As I always mention when writing about the the Toyota Corona, my first car was a beige ’69 four-door. Examples of the first generation of the Corona sold in the United States remain defiantly uncollectible for the most part (though a few do get restored and/or customized here and there), which means that beat-up ones wash ashore at self-service wrecking yards when they no longer serve as cheap transportation. In this series so far, we’ve seen this ’68 sedan, this ’70 sedan, this ’70 coupe, and this bonus Corona ad from the February 1969 issue of Playboy. Today’s find is the result of an archeological expedition into an old backup hard drive dating from early 2007, so this California Corona was shredded and put on a container ship in the Port of Oakland about seven years back. (Read More…)
Like Dizzy Gillespie’s cheeks playing trumpet vs. at rest, cars are bigger in every direction compared to their predecessors. Perhaps you’ve seen a 1980s Honda Accord in front of the latest platform. Or perhaps an old/new Chevy Silverado. But what about a copiously large Cadillac, like the one made (somewhat) famous in a Moby music video?
What happens when you put that machine, an unrivaled King of The 1970s, against a pair of modern land barges? You already know, but go ahead and click to see anyway. (Read More…)
By this time, everyone knows I have a soft spot for the 1965-70 full-sized Chevrolet, and there was a time when every self-service wrecking yard I visited had at least a dozen of these things in stock. Now a year of more can pass between sightings. Here’s a rather weathered but reasonably non-rusty ’69 I spotted in a Denver yard last week. (Read More…)
Strangely, the Opel GT is one of the more common 1960s German Junkyard Finds. I find many more Type 1 Beetles, of course, and the Mercedes-Benz W110 shows up fairly regularly, but I’ll see several Crusher-bound GTs every year. Here’s a two-tone Brown GT I spotted in California a couple of weeks back. (Read More…)
I see more Volvo Amazons in junkyards (and on the street) than I do 140s, probably because the Amazon was built for 15 years versus the 140′s eight. Both cars got the pushrod version of Volvo’s sturdy— in fact, tractor-grade sturdy— B engine and were unusually safe for their times. Both were typically bought by owners who planned on keeping the cars for many decades. Still, there comes a day when a 43-year-old station wagon just isn’t worth maintaining. Here’s a ’69 wagon I found at a junkyard near my house. (Read More…)
Yesterday, I shared a Toyota Corona ad from the February 1969 issue of Playboy. I like the Corona for personal reasons, but if the Time Machine took me back to ’69 and I didn’t have a lot to spend (or even if I did have a lot to spend), the Datsun 510 would be one of my top choices. Wouldn’t you know, there’s an ad for the 510 in the very same issue! (Read More…)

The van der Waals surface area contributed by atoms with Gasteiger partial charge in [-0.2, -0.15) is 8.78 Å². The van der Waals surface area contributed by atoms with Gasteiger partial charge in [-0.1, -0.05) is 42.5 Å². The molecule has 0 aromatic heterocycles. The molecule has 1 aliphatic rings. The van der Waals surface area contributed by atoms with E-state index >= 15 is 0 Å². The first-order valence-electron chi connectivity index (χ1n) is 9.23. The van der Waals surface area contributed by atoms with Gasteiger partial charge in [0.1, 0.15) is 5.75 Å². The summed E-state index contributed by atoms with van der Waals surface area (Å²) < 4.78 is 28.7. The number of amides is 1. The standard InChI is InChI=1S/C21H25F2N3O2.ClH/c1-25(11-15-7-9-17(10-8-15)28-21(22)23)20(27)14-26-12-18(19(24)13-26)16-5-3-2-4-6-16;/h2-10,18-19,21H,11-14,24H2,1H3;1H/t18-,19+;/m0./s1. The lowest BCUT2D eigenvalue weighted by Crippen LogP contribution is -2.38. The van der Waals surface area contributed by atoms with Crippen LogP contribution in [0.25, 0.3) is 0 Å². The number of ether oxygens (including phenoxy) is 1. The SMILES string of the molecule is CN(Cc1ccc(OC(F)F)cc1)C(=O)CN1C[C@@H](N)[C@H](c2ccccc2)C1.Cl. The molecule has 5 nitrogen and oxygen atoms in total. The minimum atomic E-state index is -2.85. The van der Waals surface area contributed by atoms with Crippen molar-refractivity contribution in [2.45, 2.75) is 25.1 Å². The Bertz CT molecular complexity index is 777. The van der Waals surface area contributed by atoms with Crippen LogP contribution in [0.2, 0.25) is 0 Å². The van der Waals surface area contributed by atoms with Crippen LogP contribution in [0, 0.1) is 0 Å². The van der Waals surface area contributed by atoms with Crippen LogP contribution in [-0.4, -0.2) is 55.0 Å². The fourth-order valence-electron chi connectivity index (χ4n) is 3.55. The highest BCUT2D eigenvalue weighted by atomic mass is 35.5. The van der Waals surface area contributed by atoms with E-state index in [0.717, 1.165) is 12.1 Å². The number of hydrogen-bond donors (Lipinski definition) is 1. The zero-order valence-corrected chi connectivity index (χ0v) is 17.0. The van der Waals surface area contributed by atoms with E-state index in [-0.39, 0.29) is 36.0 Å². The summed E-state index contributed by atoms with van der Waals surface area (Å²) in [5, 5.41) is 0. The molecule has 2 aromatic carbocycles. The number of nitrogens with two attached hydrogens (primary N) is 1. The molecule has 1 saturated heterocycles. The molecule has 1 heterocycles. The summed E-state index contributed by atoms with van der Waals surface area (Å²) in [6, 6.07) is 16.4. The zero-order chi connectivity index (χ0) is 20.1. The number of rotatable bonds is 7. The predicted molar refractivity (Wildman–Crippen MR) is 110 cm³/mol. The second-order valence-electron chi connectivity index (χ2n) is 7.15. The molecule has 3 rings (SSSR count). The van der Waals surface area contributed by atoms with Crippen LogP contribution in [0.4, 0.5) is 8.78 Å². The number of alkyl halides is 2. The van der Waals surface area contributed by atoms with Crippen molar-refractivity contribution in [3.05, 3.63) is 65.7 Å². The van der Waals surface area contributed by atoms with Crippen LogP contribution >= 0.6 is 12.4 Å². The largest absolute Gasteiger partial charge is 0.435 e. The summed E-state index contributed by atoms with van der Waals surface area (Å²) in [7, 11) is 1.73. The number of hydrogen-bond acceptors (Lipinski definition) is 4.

A generous 24 Hours of LeMons racer gave me a copy of the February 1969 issue of Playboy as a gift last weekend, and it’s even more of a time capsule than most publications of its era. The only cars advertised in the issue are the Ford Mustang (Mach 1 and Shelby), Volkswagen Beetle, Datsun 510 (labeled as the “/2″), and the Toyota Corona. Since my very first car was a ’69 Corona, I felt compelled to share this ad. (Read More…)
TTAC commentator Kenzter writes:
I recently picked up a 1969 Cadillac Sedan Deville. It was one of those once-in-a-lifetime deals you only hear about, like my uncles cousins sister is selling her deceased husbands garage queen for pennies on the dollar deal.
My problem is, the Automatic Climate Control (a $550 option!) does not work. The only settings that trigger any response are FOG and ICE. Even then, I can only hear the blower motor and just barely feel air from the floor vents. Where to begin the troubleshooting?
Sajeev answers: (Read More…)
GM made immense quantities of full-sized Chevrolets in 1969. How many? According to the Standard Catalog, the total production of ’69 Biscaynes, Bel Airs, Impalas, and Caprices was 1,168,300 cars. Well into the early 1980s, these things were as commonplace on American streets as mid-2000s Camrys are today. Given that nobody with the money to restore a ’69 big Chevy is going to waste time on a non-hardtop four-door (what with the large quantities of restorable coupes and convertibles still extant) we can assume that the few remaining sedans will be flushed out by $250/ton scrap-steel prices and crushed during the next few years. (Read More…)